I’m all at once excited and nervous to tell you the story of Mayhem. But a few notes of caution right up front. First, I’m not necessarily recommending that you listen to this band. If you’re dying to hear it, we’ll facilitate that. But it’s really more about the story.
Second thing, don’t blame us for what follows. Just the facts ma’am. If you vomit from disgust or horror, don’t send us your dry-cleaning bills. You’ve been warned. Lightweights can leave the room now.
Ok. Now that we’re alone…the disturbing but entirely true story of Norwegian Black Metal band Mayhem.
So you know how a lot of metal guys act like they’re all into Satan, death and zombies but how, in actuality, most of them are probably pretty mild-mannered workaday thrashers and shredders? I mean, what do you think Lars Ulrich’s weekend plans are? Goat sacrifice? Hot-wax torture?
I guarantee you he’s getting a mani/pedi with his sister and going yachting while wearing a fuzzy sweater.
But Mayhem…these guys weren’t screwing around. They were true believers. Formed in 1984 and considered one of the leading units in the burgeoning Scandinavian black and death metal scene, Mayhem was all the rage in the fjords. Its onstage antics and the genuinely scary human beings in the band helped make Mayhem notorious for its infectious blend of bleakness and horribleness.
With founding members Euronymous and Necrobutcher (not their Christian names), Mayhem was truly seen as an innovator in creating the harsh, white-supremacy-driven music for which Norway is perhaps best known. But it was not until the addition of drummer Hellhammer and lead vocalist Dead (also not their given birth names) in 1988 that Mayhem ascended to the the next level of calculated ee-vil.
Dead, as you might have guessed, thought of himself as actually being dead. He told contemporaries that he was not of this Earth, that his blood had ceased to flow in his veins and that his biggest regret was that he wasn’t paler. He was known to bury and subsequently exhume his clothes from the ground in order to have the appearance of one who had just recently emerged from the grave. He donned corpse paint, sliced himself open with jagged glass and performed while flanked by animal heads impaled on microphone stands.
And there’s one other thing. But before I get to it, I have to stop here and let you know that you can’t unsee this next part. If you want to read on, it’s your call. Either way, it’s not on me.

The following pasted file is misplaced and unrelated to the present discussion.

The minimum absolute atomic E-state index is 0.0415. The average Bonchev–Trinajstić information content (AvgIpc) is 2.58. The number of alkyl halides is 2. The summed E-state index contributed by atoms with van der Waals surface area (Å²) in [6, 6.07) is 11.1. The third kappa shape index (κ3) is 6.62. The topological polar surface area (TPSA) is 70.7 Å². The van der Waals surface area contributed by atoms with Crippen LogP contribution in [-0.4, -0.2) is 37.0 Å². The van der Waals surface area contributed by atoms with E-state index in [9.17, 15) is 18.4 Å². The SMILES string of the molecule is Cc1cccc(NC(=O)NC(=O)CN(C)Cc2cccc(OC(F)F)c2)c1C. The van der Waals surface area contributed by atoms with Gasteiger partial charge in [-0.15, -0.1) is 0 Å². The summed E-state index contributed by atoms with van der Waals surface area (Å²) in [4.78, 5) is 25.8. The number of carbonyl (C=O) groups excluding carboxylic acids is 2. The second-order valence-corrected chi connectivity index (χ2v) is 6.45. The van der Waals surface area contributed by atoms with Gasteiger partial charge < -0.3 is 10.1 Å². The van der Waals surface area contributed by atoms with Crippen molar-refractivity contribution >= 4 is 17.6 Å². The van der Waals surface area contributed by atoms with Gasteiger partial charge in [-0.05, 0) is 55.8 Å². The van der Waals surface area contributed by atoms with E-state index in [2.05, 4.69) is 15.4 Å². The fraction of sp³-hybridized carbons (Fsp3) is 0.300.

Ok. Still with me?
So during one tour, Dead (that’s the guy’s name, remember) Dead wanted to be imbued with the essence of death every time he performed. He wanted the stench of it in his nostrils. So before getting on stage every night, he huffed from a trash bag containing the remains of a dead crow.
Ok. Good for you. But I gotta tell you, it doesn’t get any better from here.
Now, I’m no head doctor, but I think Dead may have suffered from some form of depression. The band owned a dark, scary cabin in the middle of the woods because of course they did. On April 8th, 1991, Dead went to the cabin, slit his wrists and shot himself in the face.
He left a note that said “excuse all the blood, cheers.”
When bandmate Euronymous found his body he did the only rational thing. He took pictures (which you can easily view [you sick bastard] because one of them would become the cover to their second release, Dawn of the Black Hearts).
As you probably already guessed, Euronymous then gathered up pieces of Dead’s skull to be later fashioned into necklaces and distributed to the leading figures in Scandinavian black and death metal. I’m sure I don’t have to tell you, since this is kind of a rock and roll cliché, but legend has it that Dead’s bandmates then ate his brain.
Though Necrobutcher would depart the band, the unmitigated artistic success of Dead’s suicide would give way to the recording of the band’s debut album, which Euronymous incubated with replacement members, including one Count Grishnackh.
Though Euronymous and Count Grishnackh had frequent differences of opinion that led to occasional physical altercations, they agreed on a few things such as Aryan racial superiority, the veracity of Norse mythology and a general hatred for all living things. This common ground wasn’t enough to prevent the Count from stabbing Euronymous repeatedly in the head and describing with glee to police how his eye’s bulged from his head as he did so. When asked in a 1996 interview how it felt to murder his bandmate, he said, “Nothing special, really. It was no big deal.”
And just in case you thought Grishnakch was slacking in his commitment to Satan, fear not. As he served his 21-year murder sentence, he remained an active member of Nordic terrorist organization, Heathen Front. Under their incarcerated leader’s guidance, Heathen Front undertook a campaign to burn down some of Norway’s oldest churches.
This campaign was successful. When asked about it, the incarcerated Count Grishnakch explained that he was simply doing his part to bring about the inevitable war between Christianity and Pagan Satanism.
It was in the midst of this stellar publicity blitz that the band’s full-length debut, De Mysteriis Dom Sathanas, was finally released in 1994. Necrobutcher returned to the fold and, along with Hellhammer, established a new touring Mayhem lineup.
Today, having served 15 years of his sentence, Grishnakch is a free man living in France and, almost certainly, engaging in acts of terror and rallying for Neo-Nazi causes.
As for the band, presuming you are not part of an ethnic minority and don’t mind the very real possibility that you could be knocked unconscious by projectile severed pig’s heads, you are more than welcome to see the still-active, still-touring, still-terrifying Mayhem live and in concert.